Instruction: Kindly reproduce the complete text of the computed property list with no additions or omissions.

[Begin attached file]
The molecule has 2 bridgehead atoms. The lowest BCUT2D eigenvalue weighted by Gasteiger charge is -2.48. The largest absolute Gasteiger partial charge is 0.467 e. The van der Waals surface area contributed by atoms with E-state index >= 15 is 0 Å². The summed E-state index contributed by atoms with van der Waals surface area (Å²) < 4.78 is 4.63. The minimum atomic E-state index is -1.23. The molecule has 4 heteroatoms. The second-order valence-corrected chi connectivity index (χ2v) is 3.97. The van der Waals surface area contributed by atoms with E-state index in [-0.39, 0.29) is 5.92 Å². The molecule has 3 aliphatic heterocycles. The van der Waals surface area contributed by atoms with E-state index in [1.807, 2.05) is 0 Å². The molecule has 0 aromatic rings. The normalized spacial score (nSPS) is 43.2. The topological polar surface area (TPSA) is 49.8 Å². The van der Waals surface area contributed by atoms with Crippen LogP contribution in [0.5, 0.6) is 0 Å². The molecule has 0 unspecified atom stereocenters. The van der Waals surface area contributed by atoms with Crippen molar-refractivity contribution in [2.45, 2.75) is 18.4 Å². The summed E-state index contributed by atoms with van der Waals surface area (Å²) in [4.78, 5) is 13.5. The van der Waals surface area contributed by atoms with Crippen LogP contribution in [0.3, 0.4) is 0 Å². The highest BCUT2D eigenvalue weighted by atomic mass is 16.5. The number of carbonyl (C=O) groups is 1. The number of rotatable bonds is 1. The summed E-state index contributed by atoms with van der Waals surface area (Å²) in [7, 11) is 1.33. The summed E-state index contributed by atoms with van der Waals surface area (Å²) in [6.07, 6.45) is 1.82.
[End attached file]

The molecule has 2 bridgehead atoms. The lowest BCUT2D eigenvalue weighted by Gasteiger charge is -2.48. The largest absolute Gasteiger partial charge is 0.467 e. The van der Waals surface area contributed by atoms with E-state index >= 15 is 0 Å². The summed E-state index contributed by atoms with van der Waals surface area (Å²) < 4.78 is 4.63. The minimum atomic E-state index is -1.23. The molecule has 4 heteroatoms. The second-order valence-corrected chi connectivity index (χ2v) is 3.97. The van der Waals surface area contributed by atoms with E-state index in [-0.39, 0.29) is 5.92 Å². The molecule has 3 aliphatic heterocycles. The van der Waals surface area contributed by atoms with E-state index in [1.807, 2.05) is 0 Å². The molecule has 0 aromatic rings. The normalized spacial score (nSPS) is 43.2. The topological polar surface area (TPSA) is 49.8 Å². The van der Waals surface area contributed by atoms with Crippen LogP contribution in [0.5, 0.6) is 0 Å². The molecule has 0 unspecified atom stereocenters. The van der Waals surface area contributed by atoms with Crippen molar-refractivity contribution in [2.45, 2.75) is 18.4 Å². The summed E-state index contributed by atoms with van der Waals surface area (Å²) in [4.78, 5) is 13.5. The van der Waals surface area contributed by atoms with Crippen LogP contribution in [0.3, 0.4) is 0 Å². The highest BCUT2D eigenvalue weighted by atomic mass is 16.5. The number of carbonyl (C=O) groups is 1. The number of rotatable bonds is 1. The summed E-state index contributed by atoms with van der Waals surface area (Å²) in [7, 11) is 1.33. The summed E-state index contributed by atoms with van der Waals surface area (Å²) in [6.07, 6.45) is 1.82.